“Chas’s pals come and get him.” Because the movie has to end somehow. Chas’s pals find out where he’s hiding (he doesn’t make it very hard for them) and show up. And there he is, now wearing a chestnut wig and hippie clothes, looking less like David Bowie and more like a member of Spinal Tap. It’s the Lord of the Flies moment, where “order” is suddenly restored and we see how far gone the protagonist is.

But the movie isn’t quite over yet. Something happens between Chas’s pals showing up and Chas (or someone, it’s not clear who) getting in the car with them. Someone shoots someone else in the head, someone winds up dead in a closet, someone else is shown covered in blood in an elevator. I’m not trying to keep a secret here, I honestly have no idea who’s doing what to whom.

The End.

TODD: So, I’m sorry, wait — I have a question. What just happened there?
JAMES: (Cockney accent) Well, it’s about identity, innit?

James, I will have to say, got a lot more out of this movie than I did. He recognized that it was saying something about its time (the 60s), and how the world seemed to be exploding with all these new avenues of psychological and spiritual investigation, and here’s two guys who are coming to the end of that decade from two different directions, the gangster on the lam symbolizing the “establishment” and the burnt-out pop star representing “bohemia,” and they’re both stuck in this purgatory-like house, their lives on hold as they try to figure out where to go now that all the rules have been suspended. And it’s true, the movie does do that. I just wish it would have done it with more plot.

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The Man Who Fell to Earth

Thomas Jerome Newton is from another planet.  In a piece of canny 1970s casting, he is played by David Bowie.

Newton has come to Earth with a number of extremely valuable patents tucked under his arm.  His plan is: find the world’s greatest patent attorney, form a gigantic corporation that will generate hundreds of millions of dollars of income, and use the money to — to — well, that’s the part where I get lost.

Apparently his planet is in trouble.  They’re all out of water, and they desperately need water to — to — well I’m sure they need it to live, but all we ever see in the movie is that they use copious amounts of it in the course of their marital duties.  But that’s enough, fine.  Thomas Jerome Newton needs water or else he can’t fly through the air in sexual ecstasy with his wife in huge cascades of water.  So he’s come to Earth because we have water.  It’s like we’re a giant-sized Pleasure Chest store for him.  “Be right back honey, I have to pop down to Earth for some lubricant.”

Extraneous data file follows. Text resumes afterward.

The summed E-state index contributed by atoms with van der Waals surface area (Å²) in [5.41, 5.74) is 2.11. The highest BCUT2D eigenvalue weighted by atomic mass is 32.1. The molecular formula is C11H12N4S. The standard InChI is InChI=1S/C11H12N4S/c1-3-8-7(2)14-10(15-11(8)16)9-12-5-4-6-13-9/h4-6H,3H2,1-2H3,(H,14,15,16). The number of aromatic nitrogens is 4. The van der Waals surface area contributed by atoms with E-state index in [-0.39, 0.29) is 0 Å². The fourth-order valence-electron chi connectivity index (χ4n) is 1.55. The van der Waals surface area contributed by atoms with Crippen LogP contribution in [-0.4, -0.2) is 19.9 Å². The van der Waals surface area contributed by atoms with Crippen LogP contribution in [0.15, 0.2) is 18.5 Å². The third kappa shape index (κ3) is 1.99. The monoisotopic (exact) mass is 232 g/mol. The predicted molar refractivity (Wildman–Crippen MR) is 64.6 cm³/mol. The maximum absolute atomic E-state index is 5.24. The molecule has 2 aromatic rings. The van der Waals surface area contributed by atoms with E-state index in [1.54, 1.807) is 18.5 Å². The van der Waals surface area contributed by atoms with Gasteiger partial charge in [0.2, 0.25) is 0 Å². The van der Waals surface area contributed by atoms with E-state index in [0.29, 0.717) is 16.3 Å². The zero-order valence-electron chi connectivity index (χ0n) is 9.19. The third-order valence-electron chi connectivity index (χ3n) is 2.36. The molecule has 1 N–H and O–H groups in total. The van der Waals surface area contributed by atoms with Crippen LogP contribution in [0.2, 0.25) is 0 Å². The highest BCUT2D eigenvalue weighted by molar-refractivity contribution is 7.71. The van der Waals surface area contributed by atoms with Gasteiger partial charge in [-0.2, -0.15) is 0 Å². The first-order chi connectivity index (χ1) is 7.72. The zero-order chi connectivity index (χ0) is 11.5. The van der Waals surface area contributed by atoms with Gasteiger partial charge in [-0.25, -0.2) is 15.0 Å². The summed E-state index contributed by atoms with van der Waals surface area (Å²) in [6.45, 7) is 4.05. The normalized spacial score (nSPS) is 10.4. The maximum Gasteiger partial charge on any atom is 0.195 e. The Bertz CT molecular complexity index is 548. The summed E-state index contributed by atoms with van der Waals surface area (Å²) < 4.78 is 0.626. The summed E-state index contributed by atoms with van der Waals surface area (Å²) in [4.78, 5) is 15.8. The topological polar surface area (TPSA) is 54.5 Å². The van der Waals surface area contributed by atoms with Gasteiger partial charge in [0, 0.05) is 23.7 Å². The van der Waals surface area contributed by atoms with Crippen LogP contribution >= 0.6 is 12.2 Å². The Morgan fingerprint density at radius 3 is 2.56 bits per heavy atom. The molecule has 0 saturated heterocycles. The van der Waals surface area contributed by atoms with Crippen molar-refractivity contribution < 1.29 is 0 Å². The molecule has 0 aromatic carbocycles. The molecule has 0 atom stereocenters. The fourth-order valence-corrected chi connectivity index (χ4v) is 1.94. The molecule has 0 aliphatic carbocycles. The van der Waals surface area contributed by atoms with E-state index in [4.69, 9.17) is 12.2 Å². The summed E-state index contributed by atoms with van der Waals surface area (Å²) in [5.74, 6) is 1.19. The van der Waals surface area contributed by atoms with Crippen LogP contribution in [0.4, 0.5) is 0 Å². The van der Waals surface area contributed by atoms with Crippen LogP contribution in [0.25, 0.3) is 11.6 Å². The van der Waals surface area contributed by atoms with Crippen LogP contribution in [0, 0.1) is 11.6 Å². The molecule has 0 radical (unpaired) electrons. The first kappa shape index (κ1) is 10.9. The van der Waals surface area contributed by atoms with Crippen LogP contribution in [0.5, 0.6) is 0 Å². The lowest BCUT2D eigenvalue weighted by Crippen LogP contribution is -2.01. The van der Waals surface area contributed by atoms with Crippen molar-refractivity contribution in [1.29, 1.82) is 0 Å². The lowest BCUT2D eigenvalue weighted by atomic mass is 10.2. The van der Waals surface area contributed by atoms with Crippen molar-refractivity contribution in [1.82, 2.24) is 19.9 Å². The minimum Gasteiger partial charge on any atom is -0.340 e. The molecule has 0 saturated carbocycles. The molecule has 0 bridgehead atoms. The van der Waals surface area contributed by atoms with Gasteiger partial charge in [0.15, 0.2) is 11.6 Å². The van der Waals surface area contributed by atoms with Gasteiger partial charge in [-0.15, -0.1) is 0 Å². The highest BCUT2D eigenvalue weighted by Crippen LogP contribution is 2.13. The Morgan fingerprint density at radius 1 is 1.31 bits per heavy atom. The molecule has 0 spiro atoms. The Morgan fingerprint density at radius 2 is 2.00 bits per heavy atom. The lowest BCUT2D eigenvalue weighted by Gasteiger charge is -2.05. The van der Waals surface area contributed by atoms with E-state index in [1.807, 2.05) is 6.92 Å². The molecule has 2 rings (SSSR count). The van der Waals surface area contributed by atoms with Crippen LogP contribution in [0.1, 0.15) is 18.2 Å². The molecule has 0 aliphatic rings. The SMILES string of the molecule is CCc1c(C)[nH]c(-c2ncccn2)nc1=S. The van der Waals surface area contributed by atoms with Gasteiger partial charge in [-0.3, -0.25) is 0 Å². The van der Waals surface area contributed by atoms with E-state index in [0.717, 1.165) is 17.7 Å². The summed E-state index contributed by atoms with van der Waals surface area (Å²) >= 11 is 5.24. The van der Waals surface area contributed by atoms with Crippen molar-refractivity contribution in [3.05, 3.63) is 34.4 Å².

He knows how Earthlings talk and think and what they value.  He knows all this because he’s been watching our television for decades on his home planet.  He knows we’re motivated by greed and materialism and he’s got a plan to use that greed to make a pile of money and — and — well again I’m less clear on that.

After many decades of living on Earth and building his fortune, he builds a spaceship to go back home.  What his plan is, I don’t know.  He’s not going to bring back a ton of water to his waterless planet and we’ve seen that his wife and children are already dead.

Now that I think of it, what’s going on on Newton’s home planet?  There seem to be only three people living there, his wife and kids.  They don’t have a house or food, all they have is a charmingly home-made papier-mache beehive with sails that trundles along on a track.  Yet somehow they got it together to send Newton to another planet, so presumably there’s a space center somewhere with rockets and a launchpad and people running it and all that stuff you need to send people into space.  Otherwise, why wouldn’t Newton just bring his wife and kids along?

But no, they stay behind and never age, because apparently the folks on Newton’s home planet don’t age, even the children remain the same size for decades.  And they wait by the trundling beehive, because — because — well I’m not clear on that either.  I think the trundling beehive is the planet’s mass-transit system, but since the beehive has stopped permanently in one spot there doesn’t seem to be much reason to wait there for Daddy to come home.